Conversations surrounding climate have come to surpass the limitations of government, economy and society. Climate change and discourses surrounding sea level rise, arctic ice melt, habitat degradation and extreme weather conditions are increasingly politicized.
The danger of leaving climate change unaddressed, or unsolved, has become a concern for scientists, activists, politicians and international institutions alike, and is something the world can no longer afford to push to the wayside.
In December 2015, 195 nations came to a unanimous consensus on a legally binding agreement with the goal of limiting the effects and causes of climate change, termed “The Paris Climate Agreement.” The deal came into full force on Nov. 4, 2016 with the goal of establishing a collective effort by nations to prevent global temperatures from rising. Each country submitted a “national climate action plan” with a strategy to cut national carbon emissions. Yet, even if the entire global community adheres to their emission reduction goals, warming will still rise above preferred levels.
In order to attain zero carbon emissions, the international community must look to both renewable energy and alternative production methods divested from fossil fuels. China, one of the world’s largest emitters, has identified the evolving nature of the world’s energy market and now leads the world in renewables. Under the Paris Agreement, governments will come together every five years to take stock of progress and reevaluate goals in order to attain targets levels set by scientific data.
Many are skeptical about the commitment of many countries and their ability to completely eliminate carbon emissions. Although many technologies and alternatives exist to reach these goals, the question of success is reliant on economics and incentives. Clean energies such as wind, water and solar require new machinery, training and significant investment from governments and nations. A willingness to adapt is confronted by a global conformability in our reliance on fossil fuels.
Chair of Earth Science and Geography Mary Ann Cunningham said, “Getting off of fossil fuels is inconceivable to most Americans.” Here at Vassar, there have been some efforts to adopt lower emission practices. Electricity has become the main vehicle for these efforts. The College has power purchase agreements for hydroelectric and solar energy. New buildings are equipped with on/off light motion sensors and LED bulbs, which conserve energy. Future clean energy efforts look towards geothermal heating. Heat is a major cost and comprises 60 percent of Vassar’s carbon emissions. However, it is possible to dramatically turn around campus consumption through sustainable renovation efforts.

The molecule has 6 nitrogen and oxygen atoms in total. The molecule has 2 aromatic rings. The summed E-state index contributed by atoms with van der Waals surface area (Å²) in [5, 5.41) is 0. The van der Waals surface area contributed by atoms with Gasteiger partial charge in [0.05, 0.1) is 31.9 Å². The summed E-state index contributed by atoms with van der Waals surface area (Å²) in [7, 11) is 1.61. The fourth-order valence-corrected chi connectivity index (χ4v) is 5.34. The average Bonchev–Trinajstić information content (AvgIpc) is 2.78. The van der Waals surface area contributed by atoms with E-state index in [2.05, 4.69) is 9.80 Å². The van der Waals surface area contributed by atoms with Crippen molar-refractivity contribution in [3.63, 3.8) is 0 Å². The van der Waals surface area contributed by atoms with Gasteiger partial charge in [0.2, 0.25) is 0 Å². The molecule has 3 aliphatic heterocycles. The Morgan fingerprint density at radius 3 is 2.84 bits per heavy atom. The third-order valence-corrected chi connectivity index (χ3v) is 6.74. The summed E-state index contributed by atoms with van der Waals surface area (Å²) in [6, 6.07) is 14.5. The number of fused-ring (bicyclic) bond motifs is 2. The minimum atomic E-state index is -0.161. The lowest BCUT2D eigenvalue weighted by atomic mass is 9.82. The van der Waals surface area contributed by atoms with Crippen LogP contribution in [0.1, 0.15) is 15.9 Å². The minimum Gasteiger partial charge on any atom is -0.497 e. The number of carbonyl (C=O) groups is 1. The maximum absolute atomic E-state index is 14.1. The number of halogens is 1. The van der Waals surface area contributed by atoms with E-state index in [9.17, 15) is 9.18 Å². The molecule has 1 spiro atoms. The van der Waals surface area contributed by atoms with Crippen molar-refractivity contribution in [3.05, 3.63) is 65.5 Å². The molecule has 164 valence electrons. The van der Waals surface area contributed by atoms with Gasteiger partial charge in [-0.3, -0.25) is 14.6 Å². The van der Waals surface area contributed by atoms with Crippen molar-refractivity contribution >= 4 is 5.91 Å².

Cunningham stated that climate change, sustainability and divestment are very much involved in social justice. On campus, the Vassar College Fossil Fuel Divestment Campaign is an active voice in the campaign to withdraw endowment funds from investments in companies whose activities are deemed harmful to the environment. The more the campus become geared toward sustainable practices, fossil fuel divestment and embraces renewable power, the easier it will be to facilitate conversations about climate change.
Cunningham said of the agreement, “It is so exciting that 195 countries agreed to anything, much less something so revolutionary. It represents a lot of learns, it is well understood that this is about justice, public health, biodiversity and economics, and these are not separably anymore.”
In light of the recent election, many activists and proponents of the Climate Movement have experienced apprehension about the future direction of climate change efforts. Visions for a more sustainable future have become caught the volatile web of an emerging world leader, President-elect Donald Trump. Throughout his campaign, Trump has vocalized his opposition to climate change, calling it a “Chinese hoax.” He has vowed to cancel the United States’ involvement in the Paris Climate Agreement, in addition to eliminating the Environmental Protection Agency, repealing environmental regulations and cutting climate funding and pursuing an energy plan that will work to revive the coal industry. These plans have the potential to be catastrophic to environmentalist and sustainability efforts.
If Trump succeeds in erasing the conversation of climate and environment from the national discourse, many on campus feel that it will not only be detrimental to the United States’ interests, but also to the global community. Generally, the student community has expressed that the pattern of denying climate change and the science behind it would implicate both our country and the entire world in the rampant vulnerability created by carbon emissions.
Organizations on campus like VC Divest believe that in the coming months and years, our representatives must come to terms with and recognize that climate change does not settle in one party’s camp. It is not Republican or Democrat. Quality of life, food availability, sea level rise, environmental disaster and potential social upheaval should become the concerns of a global collective, VC students maintain. This conversation cannot be impeded by the rhetoric of a single political figure. It is certain that the reach of Climate Movement and other environmental movements will be determined more than ever in the next few years.
For many, the Paris Agreement highlights a greater alliance and the shared stake we all have in the climate conversation.